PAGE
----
What Does the Task Look Like in marketgoo?
In marketgoo, this task falls within the Optimize section.
Once you choose the keywords you want to focus on, you will optimize each page and post on your website for those keywords. In marketgoo, if your h1 header is not optimized, you will get a recommendation to have it include one or more of your focus keywords.
See the screenshot below:
As you can see, marketgoo can detect your missing titles, h1 tags and tells you how to insert them in your site. To find this recommendation, go to Optimize -> Pages to optimize -> click on a page -> read marketgoo’s recommendations for it.
“How do I insert keywords in h1 tags?”
Depending on what platform you are using, the instructions will vary.
H1 Tags in Weebly
Weebly is famous for its easy, drag-and-drop style, perfect for those who don’t want to get stuck in the technical details of building and optimizing their websites.
So it’s easy to drag and drop a “Title” element into one of your pages in your website builder, but as it turns out, this will create an <h2> header, not an <h1>.
(Note: you can vote on this community post to request a native h1 feature!)
If you recall the header hierarchy, you’ll know that having an h1 is important.
Currently, there are 2 workarounds for this:
- The easiest way is to add the free H+ app from the Weebly App Center to your Apps, and then drag it into your post or page wherever you want your h1 or other headers to go. They have different font, color and size options.
- The second way involves dragging the “Embed Code” element into your page, and insert the following HTML code:
<h1 style="text-align:left;color:#028c6a;font-size:28px;"> This is your Page's H1</h1>
As you can see, this code specifies the alignment of the text, the size, and the color. These are all things you can change.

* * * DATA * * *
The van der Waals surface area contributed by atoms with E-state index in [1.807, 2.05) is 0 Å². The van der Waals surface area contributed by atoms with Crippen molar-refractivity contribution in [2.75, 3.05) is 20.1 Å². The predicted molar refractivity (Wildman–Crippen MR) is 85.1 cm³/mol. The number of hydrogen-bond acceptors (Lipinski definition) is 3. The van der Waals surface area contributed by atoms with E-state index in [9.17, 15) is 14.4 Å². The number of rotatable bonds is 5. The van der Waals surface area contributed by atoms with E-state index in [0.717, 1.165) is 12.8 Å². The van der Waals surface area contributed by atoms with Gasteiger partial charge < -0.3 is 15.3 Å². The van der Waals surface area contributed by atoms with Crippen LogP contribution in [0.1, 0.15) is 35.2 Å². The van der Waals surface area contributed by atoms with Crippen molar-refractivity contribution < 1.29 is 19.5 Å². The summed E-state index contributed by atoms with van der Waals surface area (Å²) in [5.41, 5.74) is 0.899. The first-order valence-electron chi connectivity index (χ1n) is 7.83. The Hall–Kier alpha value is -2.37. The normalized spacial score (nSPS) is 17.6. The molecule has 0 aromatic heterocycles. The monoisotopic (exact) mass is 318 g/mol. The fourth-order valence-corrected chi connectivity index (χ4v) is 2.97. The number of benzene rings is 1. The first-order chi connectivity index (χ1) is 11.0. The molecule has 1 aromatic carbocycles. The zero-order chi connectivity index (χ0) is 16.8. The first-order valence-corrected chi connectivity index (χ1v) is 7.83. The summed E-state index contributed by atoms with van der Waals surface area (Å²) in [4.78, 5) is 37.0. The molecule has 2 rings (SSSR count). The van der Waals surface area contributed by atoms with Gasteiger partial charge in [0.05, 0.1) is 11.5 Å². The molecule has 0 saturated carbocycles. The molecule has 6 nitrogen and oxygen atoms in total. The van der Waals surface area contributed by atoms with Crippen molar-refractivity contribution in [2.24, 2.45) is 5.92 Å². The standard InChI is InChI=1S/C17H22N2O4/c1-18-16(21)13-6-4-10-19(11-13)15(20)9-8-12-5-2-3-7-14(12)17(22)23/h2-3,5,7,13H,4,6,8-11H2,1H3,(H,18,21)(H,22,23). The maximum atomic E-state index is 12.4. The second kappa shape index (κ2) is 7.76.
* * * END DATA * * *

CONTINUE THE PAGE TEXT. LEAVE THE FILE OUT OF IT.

Use Color-Hex.com to choose a color and copy its hexadecimal code (the one starting with #).
Where it says “This is Your Page’s H1”, you can replace that text with your own.
As you can see in the screenshot below, we experimented with both workarounds (the Embed Code element and the H+ App) and this was the result:
H1 Tags in Wix
There are two ways to create an h1 header in Wix.
If you’re working on your blog:
- Click Add on the left side panel
- Click HTML Code at the end of the list of options
- Write <h1>This is my new title</h1> in the HTML field that appears, changing the text within the <h1> … </h1> tags with your own title
- Click Save
See the screenshot below:
If you want to edit your h1 header, just click on it and the HTML field will appear again.
To add an h1 header to your site pages, go to your Dashboard and click Site actions -> Edit Site from the middle panel.
When you’re in the Wix Website Editor:
- Choose your page from Pages on the left side toolbar or create a new one
- Click Add on the left side
- Click Text -> Themed Text -> Add Heading 1
- Click Edit Text
- Edit the text to include your title. You can also adjust its size and font
- Drag and drop your new title to your preferred position on the page
To edit this h1, click on it and then on the Edit Text button that appears above your title.
You can find more information and screenshots in this Wix support page.
H1 Tags in WordPress
WordPress makes things very easy when it comes to formatting titles and paragraphs in a page or post.
In fact, you can add and edit all your headings right in the post editor.
Now, there’s a difference in how you do that depending if you use WordPress’ Classic Editor or the Gutenberg Editor.
For the Classic Editor, all you have to do is open the drop-down menu on the Paragraph item on the menu bar and choose “Heading 1” among the heading options.